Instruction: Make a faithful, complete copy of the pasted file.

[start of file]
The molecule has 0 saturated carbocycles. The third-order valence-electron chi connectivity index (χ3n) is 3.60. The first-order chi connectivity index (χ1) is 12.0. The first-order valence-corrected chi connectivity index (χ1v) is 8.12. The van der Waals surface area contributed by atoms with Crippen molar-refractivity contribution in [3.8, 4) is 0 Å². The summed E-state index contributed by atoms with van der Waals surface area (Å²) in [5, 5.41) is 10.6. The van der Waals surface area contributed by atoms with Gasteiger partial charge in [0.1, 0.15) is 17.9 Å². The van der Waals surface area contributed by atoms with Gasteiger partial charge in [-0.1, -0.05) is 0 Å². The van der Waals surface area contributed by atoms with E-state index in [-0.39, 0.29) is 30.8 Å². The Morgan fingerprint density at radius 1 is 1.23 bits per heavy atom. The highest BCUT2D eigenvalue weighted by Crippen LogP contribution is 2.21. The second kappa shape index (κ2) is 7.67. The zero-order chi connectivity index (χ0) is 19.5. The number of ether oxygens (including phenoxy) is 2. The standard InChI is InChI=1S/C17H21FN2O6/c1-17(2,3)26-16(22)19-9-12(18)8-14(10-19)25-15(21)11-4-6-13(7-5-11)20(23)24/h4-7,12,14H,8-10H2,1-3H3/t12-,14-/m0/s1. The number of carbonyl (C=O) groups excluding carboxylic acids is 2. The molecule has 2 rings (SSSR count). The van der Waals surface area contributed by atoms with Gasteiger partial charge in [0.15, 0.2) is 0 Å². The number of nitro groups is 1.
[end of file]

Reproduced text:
The molecule has 0 saturated carbocycles. The third-order valence-electron chi connectivity index (χ3n) is 3.60. The first-order chi connectivity index (χ1) is 12.0. The first-order valence-corrected chi connectivity index (χ1v) is 8.12. The van der Waals surface area contributed by atoms with Crippen molar-refractivity contribution in [3.8, 4) is 0 Å². The summed E-state index contributed by atoms with van der Waals surface area (Å²) in [5, 5.41) is 10.6. The van der Waals surface area contributed by atoms with Gasteiger partial charge in [0.1, 0.15) is 17.9 Å². The van der Waals surface area contributed by atoms with Gasteiger partial charge in [-0.1, -0.05) is 0 Å². The van der Waals surface area contributed by atoms with E-state index in [-0.39, 0.29) is 30.8 Å². The Morgan fingerprint density at radius 1 is 1.23 bits per heavy atom. The highest BCUT2D eigenvalue weighted by Crippen LogP contribution is 2.21. The second kappa shape index (κ2) is 7.67. The zero-order chi connectivity index (χ0) is 19.5. The number of ether oxygens (including phenoxy) is 2. The standard InChI is InChI=1S/C17H21FN2O6/c1-17(2,3)26-16(22)19-9-12(18)8-14(10-19)25-15(21)11-4-6-13(7-5-11)20(23)24/h4-7,12,14H,8-10H2,1-3H3/t12-,14-/m0/s1. The number of carbonyl (C=O) groups excluding carboxylic acids is 2. The molecule has 2 rings (SSSR count). The van der Waals surface area contributed by atoms with Gasteiger partial charge in [0.15, 0.2) is 0 Å². The number of nitro groups is 1.